48. Vassallo & Peck’s pictures are truly wonders of art, surpassing anything ever before made in Memphis.  Prices from 50 cents up.  Star Gallery, No. 262 Main street.

49. Private parlor for ladies, at Vassallo & Peck’s Gallery of Art, No 262 Main street.

January 12, 1859.

50. Pictures from fifty cents up, at Vassallo & Peck’s Star Gallery, No. 262 Main street.

51. The Imperishable ferreotypes are to be had only at Vassallo & Peck’s, No. 262 Main street.

52. Private parlor for ladies, at Vassallo & Peck’s Gallery of Art, No 262 Main street.

January 16, 1859.

53. The French Ferreotype, which is taking the place of all other styles of pictures, and which is so justly celebrated for it brilliancy, life-like appearance, and durability, can be had only at Vassallo & Peck’s Star Gallery, No. 262 Main street.  Prices from 50 c. up.  Recollect no charge is made unless perfect satisfaction is given.

Vassallo & Peck are not recorded in other photographic directories as being active in partnership.  F. N. Vassallo is recorded in Craig’s Daguerreian Registry. Peck is not recoded in other photographic directories as being active in Memphis, Tennessee.  Checking the 1859 Memphis city directory no listing for Peck was found the in the residence or business directory under Daguerreotypes, Ambrotypes & Photographs.

Cornelius Murrett Vanorsdell

1859                Opposite C.T. Haigh & Sons’ Store, Fayetteville, North Carolina.

Cornelius Murrett Vanorsdell was recorded in two advertisements.  The first advertisement ran from May 7 to September 24, 1859 in the North Carolinian (Fayetteville, North Carolina).  The very thing that was needed in Fayetteville a sky light Photographic Gallery.  C. M. Vanorsdell takes pleasure in announcing to the citizens of Fayetteville and vicinity that he has opened his splendid Sky-light Saloon opposite C. T. Haigh & Sons Store, where he is prepared to give as good likenesses as can be made North or South, having had a long experience in the Photographic Art and being determined to let none but good pictures leave his gallery.  He hopes to receive a liberal patronage. Photographs Ambrotypes Mellaneotypes, cameotypes, &c.

Those for whom our fond emotions cherish,

Secure the shadow e’re the substance perish.

Come all ye fathers and mothers

Come all ye sisters and brothers

Come all ye lovers and friends,

No longer now delay

Come to Van’s Saloon and get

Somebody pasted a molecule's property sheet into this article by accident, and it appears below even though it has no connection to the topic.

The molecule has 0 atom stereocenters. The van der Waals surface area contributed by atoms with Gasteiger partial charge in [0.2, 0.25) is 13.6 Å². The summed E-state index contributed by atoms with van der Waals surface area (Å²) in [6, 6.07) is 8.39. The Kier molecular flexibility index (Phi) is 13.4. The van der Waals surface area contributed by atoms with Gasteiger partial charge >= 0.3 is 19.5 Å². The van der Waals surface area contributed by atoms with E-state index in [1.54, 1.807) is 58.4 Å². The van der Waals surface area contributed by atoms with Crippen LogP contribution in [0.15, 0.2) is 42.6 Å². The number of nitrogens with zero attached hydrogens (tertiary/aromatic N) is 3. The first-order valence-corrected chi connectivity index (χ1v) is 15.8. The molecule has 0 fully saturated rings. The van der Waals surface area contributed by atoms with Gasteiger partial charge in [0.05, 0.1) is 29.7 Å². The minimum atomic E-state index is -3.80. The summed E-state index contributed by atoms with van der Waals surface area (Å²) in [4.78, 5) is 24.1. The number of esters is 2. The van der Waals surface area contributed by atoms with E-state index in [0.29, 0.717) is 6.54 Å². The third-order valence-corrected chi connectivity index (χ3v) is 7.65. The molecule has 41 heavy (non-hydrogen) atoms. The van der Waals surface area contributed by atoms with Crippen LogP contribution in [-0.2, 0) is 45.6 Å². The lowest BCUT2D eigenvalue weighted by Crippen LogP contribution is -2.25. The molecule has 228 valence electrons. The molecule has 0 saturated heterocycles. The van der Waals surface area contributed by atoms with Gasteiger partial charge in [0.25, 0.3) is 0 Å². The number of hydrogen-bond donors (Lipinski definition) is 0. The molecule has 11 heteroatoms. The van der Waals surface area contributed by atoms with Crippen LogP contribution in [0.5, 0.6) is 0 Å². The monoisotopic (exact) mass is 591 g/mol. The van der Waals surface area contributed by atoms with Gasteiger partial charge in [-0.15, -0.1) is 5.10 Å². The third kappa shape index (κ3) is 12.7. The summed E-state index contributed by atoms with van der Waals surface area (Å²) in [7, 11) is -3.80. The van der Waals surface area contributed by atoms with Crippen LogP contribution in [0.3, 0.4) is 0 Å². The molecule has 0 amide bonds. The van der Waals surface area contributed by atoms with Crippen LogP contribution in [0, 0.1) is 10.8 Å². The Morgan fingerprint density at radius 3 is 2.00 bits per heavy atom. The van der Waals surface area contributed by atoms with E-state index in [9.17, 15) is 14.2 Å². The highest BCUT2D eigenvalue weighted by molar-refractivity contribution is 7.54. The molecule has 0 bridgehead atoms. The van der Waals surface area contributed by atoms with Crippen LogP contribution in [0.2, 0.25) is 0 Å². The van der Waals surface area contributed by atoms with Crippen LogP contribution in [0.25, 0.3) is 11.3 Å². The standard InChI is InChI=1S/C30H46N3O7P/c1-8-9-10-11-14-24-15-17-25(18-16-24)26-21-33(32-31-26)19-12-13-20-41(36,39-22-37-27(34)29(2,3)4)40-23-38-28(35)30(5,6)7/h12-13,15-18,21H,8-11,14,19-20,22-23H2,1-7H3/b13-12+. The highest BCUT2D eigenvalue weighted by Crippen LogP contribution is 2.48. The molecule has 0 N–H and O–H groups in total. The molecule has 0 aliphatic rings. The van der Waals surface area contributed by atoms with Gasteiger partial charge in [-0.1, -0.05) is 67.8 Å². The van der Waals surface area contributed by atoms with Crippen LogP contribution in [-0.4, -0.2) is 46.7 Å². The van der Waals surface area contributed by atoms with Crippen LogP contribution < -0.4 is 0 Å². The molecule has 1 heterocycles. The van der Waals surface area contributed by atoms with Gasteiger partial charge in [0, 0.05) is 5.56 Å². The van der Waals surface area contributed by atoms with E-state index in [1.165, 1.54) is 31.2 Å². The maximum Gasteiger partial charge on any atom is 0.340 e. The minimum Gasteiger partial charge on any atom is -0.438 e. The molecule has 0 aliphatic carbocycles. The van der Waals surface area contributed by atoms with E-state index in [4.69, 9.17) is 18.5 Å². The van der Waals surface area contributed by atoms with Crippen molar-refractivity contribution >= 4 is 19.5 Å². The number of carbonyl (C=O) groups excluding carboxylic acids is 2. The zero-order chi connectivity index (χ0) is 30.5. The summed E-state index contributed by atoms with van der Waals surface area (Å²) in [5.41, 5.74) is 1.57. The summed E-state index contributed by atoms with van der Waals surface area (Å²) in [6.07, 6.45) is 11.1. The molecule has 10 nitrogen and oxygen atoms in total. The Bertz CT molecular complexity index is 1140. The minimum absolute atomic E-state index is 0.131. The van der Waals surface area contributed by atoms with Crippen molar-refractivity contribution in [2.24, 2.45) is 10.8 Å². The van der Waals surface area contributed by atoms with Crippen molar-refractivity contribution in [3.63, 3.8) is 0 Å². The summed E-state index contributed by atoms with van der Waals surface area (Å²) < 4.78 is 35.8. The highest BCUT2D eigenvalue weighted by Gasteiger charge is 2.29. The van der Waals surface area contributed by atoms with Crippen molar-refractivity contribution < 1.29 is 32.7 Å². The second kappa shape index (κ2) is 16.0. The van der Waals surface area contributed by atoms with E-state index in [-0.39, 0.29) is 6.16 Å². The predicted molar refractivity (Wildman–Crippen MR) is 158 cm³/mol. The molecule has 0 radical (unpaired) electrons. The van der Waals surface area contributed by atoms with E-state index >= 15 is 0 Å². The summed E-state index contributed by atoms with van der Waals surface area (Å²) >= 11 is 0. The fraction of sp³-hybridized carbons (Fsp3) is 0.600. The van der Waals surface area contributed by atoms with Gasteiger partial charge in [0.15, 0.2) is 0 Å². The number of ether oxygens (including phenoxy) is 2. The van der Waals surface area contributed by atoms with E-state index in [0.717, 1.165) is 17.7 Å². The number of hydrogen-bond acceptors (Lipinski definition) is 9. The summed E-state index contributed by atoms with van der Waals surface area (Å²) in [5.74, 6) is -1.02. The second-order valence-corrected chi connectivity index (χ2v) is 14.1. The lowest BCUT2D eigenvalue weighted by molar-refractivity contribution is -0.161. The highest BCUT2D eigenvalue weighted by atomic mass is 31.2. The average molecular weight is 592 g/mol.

Your picture Before you are called away.

Likenesses neatly set in pins, rings, Bracelets, &c.

Instructions given in the Art.  Stock for sale.

Likenesses taken at short notice of sick or deceased persons at their residence.  Also landscape and views.  April 30.

The second advertisement appeared on July 11, 1859 in the Fayetteville Weekly Observer  (Fayetteville, North Carolina).  Sky-Light Photographic Gallery, In Fayetteville.  Where Photographs, plain or colored, Ambrotypes, Cameotypes, Melaneotypes, and Patent Leather-Types; can be had in all sizes and styles, and in all kinds of weather, except of children, which are to be taken in clear weather only.

Likenesses set in Gold Lockets, Breast-Pins, Bracelets, &c.

Those who wish to patronize this beautiful art are requested to give me a call.

Instruction given in the art, and apparatus, stock and chemicals furnished at a small advance on New York prices.

Likenesses taken at short notice of sick or deceased persons, at their residences.

Old Daguerreotypes correctly copied.  C. M. Vanorsdell, Photographist.  Gallery opposite C. T. Haigh & Sons’ Store.  April 29.

C. M. Vanorsdell is recorded in Photographers In North Carolina The First Century, 1842-1941.

W. Van Nostrand

1857                Rooms over Rice, Smith & Co.’s. Store, Plymouth, Indiana

1858                Address Unknown, Plymouth, Indiana.

W. Van Nostrand was recorded in two announcements in the Marshall County Republican  (Plymouth, Indiana).  The first appeared on October 15, 1857.  If you want a first rate picture don’t delay a moment, but go immediately, to Mr. W. Van Nostrand’s Gallery, over Rice, Smith & Co.’s Store, and have your Ambrotype or Melainotype taken.  Mr. V. will take it in a style never before surpassed by any artist in this place.  He leaves now in a few days.  Go soon or you will be too late.